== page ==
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Abstract PD-002: USING “MIRROR PATIENTS” TO IMPROVE FIDELITY OF PEDIATRIC IN-SITU SIMULATIONS AND DISCOVER LATENT PATIENT SAFETY THREATS

Panesar, R.1; Harwayne-Gidansky, I.1

Pediatric Critical Care Medicine: June 2018 - Volume 19 - Issue 6S - p 28
doi: 10.1097/01.pcc.0000537404.93225.50
Poster Discussion Abstracts
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1Stony Brook Children’s Hospital, Pediatrics, Stony Brook, USA

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Aims & Objectives:

We aimed to modify the “just-in-time” training approach with a novel “mirror patient” method to enhance the realism of in-situ simulations for pediatric patients. The mirror patient method removes the need for providing introductory clinical vignettes, allowing for hand-offs from actual healthcare providers and replication of patient safety threats. We aimed to collect data for any patient safety issues discovered during our mirror simulations. Using our hospital-based computerized patient safety event reporting system (SERS), we created a “Simulation” category to record these data.

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Methods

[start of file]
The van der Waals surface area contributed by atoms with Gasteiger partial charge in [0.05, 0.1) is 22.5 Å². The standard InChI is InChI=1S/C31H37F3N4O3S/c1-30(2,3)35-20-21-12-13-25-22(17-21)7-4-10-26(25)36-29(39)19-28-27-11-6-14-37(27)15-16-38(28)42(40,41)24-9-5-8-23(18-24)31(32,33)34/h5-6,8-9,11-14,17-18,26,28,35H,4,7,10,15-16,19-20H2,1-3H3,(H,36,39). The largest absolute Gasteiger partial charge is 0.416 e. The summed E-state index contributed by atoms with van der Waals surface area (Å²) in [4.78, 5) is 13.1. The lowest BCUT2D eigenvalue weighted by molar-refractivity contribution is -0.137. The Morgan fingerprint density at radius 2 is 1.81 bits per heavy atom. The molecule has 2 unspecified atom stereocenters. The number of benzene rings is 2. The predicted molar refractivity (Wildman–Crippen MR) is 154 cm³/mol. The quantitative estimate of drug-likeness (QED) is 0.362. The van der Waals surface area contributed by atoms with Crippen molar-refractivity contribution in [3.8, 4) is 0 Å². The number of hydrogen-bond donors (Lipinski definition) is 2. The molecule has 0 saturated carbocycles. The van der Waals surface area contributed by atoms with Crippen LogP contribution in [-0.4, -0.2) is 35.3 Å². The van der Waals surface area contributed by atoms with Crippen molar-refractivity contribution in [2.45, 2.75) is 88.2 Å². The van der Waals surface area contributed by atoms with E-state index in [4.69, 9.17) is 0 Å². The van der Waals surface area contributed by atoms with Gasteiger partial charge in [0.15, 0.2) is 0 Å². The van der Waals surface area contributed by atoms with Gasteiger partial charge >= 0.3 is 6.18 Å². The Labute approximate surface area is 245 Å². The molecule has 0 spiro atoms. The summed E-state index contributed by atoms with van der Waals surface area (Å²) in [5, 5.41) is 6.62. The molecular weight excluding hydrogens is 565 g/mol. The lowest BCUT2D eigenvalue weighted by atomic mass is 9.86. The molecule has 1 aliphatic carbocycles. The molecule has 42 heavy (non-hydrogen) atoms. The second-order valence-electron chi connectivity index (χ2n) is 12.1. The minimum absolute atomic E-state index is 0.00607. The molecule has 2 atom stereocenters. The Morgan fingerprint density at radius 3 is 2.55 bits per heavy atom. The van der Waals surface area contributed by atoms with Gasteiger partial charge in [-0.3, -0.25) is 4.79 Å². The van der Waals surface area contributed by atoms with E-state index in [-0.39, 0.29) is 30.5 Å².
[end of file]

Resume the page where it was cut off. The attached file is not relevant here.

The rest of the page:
We identified pediatric patients whose profiles could be used to simulate scenarios wherein their clinical conditions would decompensate while on the general pediatrics ward. We used the patient’s medical chart for the simulated mirror patient mannequin. The identifying information and environment of the actual patient was replicated with the mirror patient. The simulation was completed with direct feedback debriefing. Quality and patient safety issues were recorded by the simulation facilitators and entered into the SERS for review.

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Results

To date, we have recorded six events into our reporting system. Multiple incidences within include various severity levels from unsafe conditions to communication failure (see Figure 1). These data are now reviewed by our hospital Quality Improvement Board and have prompted changes to work flow, environmental safety and resident and nursing education.

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Figure

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Conclusions

The “mirror patient” method may provide a novel approach to improving the fidelity of in-situ simulations and patient care. This method may serve as an additional tool to discover latent patient safety threats and improve overall patient safety.

©2018The Society of Critical Care Medicine and the World Federation of Pediatric Intensive and Critical Care Societies